Speed- 112-120 km/h (70-75 mph)
The king of fast runners, the ultimate speed devil, the cheetah is a stunning, graceful mammal known to be the fastest animal on earth. It is designed to running down fast prey, accelerating at an astounding acceleration of 96 km/h in under 3 seconds. It can sprint at such a speed for only 60 seconds, with most of this time spent in the air, rather than on the ground. The cheetah has many adaptions that allow it to sprint across plains; its rangy form supports long limbs and a deep chest cavity together with small waist and an extremely flexible spine. They are an endangered species, having disappeared from huge area, though still being found sparsely in Africa. Currently it is found in sub Saharan Africa and Iran. It is extremely important that we do something to protect this species. It would be a disgrace if this wonderful stunning mammal disappears from the face of the earth due to man’s incompetence, selfishness and hunting.
2. Free tailed Bat
Speed in flight -96.6 km/h (60.0 mph)
Mexican free tailed bat or simply free tailed bats are the second fastest animals, right after the mighty cheetah. They have a characteristic mouse like tail protruding beyond the flight membrane and look relatively plain when compared to other bats, the only difference being their superb aerial abilities, mainly due to their long narrow wings with pointed tips. Their long narrow wings enable them to fly very fast and the long hairs on their toes are excellent for judging flight speed and turbulence. This species is found in abundance in places like Brazil, Bolivia Argentina and Chile to Oregon, Nebraska and Ohio. Its largest and well known population is found in Mexico and Texans USA. They are aerial insectivores and their diets mostly include moths, beetles, dragon flies, wasps, bees and ants. They have been studied in detail for many years and it is believed that during the second world war , they were secretly investigated by the us air force for their potential to carry tiny bombs into japan.
Speed- 88.5 km/h (55.0 mph)
Usually mislabeled as an antelope, the Pronghorn is more closely related to goats. An often overlooked mammal, it known to be one of the fastest animals in North America. In fact it is the second fastest animal in the world, after the cheetah. They are the only living members of the family Antilocapridae, and vast herds once roamed North America. They have distinctive forked horns which develop in to a more pronounced prong like shape. Apart from running fast they have other exceptional qualities .They have large eyes projecting away from the skull, giving them a wide view of the field .The pronghorn occurs in western North America, distributed throughout the treeless plains, basins and deserts to the southern prairie provinces of Canada. Pronghorn limbs are specially designed for running, giving them enhanced speed and endurance. They are the fastest known new world mammals, travelling at a speed of 98 km/h when sprinting and can hold a sustained speed of 59 to 65 km/h.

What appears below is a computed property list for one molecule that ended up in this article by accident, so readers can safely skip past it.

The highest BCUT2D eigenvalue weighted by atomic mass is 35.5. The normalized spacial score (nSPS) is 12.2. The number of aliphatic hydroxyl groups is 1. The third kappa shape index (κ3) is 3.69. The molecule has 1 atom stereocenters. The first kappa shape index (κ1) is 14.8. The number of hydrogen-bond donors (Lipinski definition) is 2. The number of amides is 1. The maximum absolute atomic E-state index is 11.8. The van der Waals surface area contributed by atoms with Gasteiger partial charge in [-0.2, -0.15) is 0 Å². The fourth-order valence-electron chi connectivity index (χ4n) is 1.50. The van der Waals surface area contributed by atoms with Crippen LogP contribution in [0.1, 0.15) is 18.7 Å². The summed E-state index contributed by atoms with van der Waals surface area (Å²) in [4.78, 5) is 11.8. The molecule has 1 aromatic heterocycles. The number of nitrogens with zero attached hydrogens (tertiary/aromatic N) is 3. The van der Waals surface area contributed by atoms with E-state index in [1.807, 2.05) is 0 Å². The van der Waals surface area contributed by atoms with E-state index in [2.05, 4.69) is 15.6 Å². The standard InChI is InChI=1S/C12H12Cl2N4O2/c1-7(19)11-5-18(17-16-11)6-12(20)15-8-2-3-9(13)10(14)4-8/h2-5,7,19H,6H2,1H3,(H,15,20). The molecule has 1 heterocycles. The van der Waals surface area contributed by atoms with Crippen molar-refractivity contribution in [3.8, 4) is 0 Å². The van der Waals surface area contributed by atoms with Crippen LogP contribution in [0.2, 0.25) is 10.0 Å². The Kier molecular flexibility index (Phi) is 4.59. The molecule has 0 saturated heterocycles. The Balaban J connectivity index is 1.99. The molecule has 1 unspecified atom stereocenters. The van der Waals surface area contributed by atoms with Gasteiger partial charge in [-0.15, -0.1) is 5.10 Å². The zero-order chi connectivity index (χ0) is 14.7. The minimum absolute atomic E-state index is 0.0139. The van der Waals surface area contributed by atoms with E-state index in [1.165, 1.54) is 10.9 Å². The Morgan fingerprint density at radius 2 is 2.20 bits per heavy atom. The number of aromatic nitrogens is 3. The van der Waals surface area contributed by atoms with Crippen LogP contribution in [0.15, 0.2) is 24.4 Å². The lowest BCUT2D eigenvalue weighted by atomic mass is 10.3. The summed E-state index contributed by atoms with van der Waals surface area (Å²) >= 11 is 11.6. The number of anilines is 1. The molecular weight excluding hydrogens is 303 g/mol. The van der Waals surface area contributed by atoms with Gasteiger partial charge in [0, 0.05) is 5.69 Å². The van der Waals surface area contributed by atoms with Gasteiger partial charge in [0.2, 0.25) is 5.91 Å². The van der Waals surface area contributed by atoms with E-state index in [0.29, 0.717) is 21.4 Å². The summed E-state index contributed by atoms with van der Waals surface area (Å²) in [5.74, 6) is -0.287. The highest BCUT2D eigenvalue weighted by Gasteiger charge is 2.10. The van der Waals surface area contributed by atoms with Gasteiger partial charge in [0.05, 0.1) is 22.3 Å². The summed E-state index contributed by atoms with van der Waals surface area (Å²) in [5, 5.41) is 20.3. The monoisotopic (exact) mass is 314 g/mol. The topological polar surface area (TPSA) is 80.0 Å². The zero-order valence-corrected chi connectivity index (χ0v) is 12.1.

Speed- 88 km/h (55 mph)
South Africa’s national animal and the only South African gazelle, the springbok is an antelope of the gazelle tribe. They are known for their incredibly fast stiff legged jumps and can reach a speed of 88 km/h. However, unlike the pronghorn, springbok is a poor long distance runner and despite their remarkable speed, they still remain vulnerable to predators like cheetahs and leopards. Very sociable animals, they can often be found in herds along with animals like the wildebeest and ostriches. They are found in southwestern Africa, mainly in the countries of Namibia, Botswana, Angola and the republic of South Africa. The springbok is a striking animal, reddish brown in color with a pale underside. They can also be recognized by their distinctive ringed curved black horns. They can leap up 4m in the air, which is also known as pronking. Their diet mostly includes grass and other vegetation.
Speed- 80.5 km/h (55.0 mph)
The wildebeest is a type of antelope, native to Africa, which are commonly known to move in large herds. There are two types of wildebeest, the blue and black wildebeest. Both are extremely fast runners and look like a cross between an antelope and a cow. They are herbivores and have very sharp short horns, which they use to protect themselves. The wildebeest is another animal that needs all its endurance and strength to outrun or escape its predator. Usually to escape a predator, they move in large groups or herds making it difficult to hunt them down. If not hunted or killed down, a wildebeest has an average lifespan of 20 years. A fully gown wildebeest weighs about 120-270 kg and 1.27–1.47 at the shoulders. Their most distinctive feature is the color of their coats.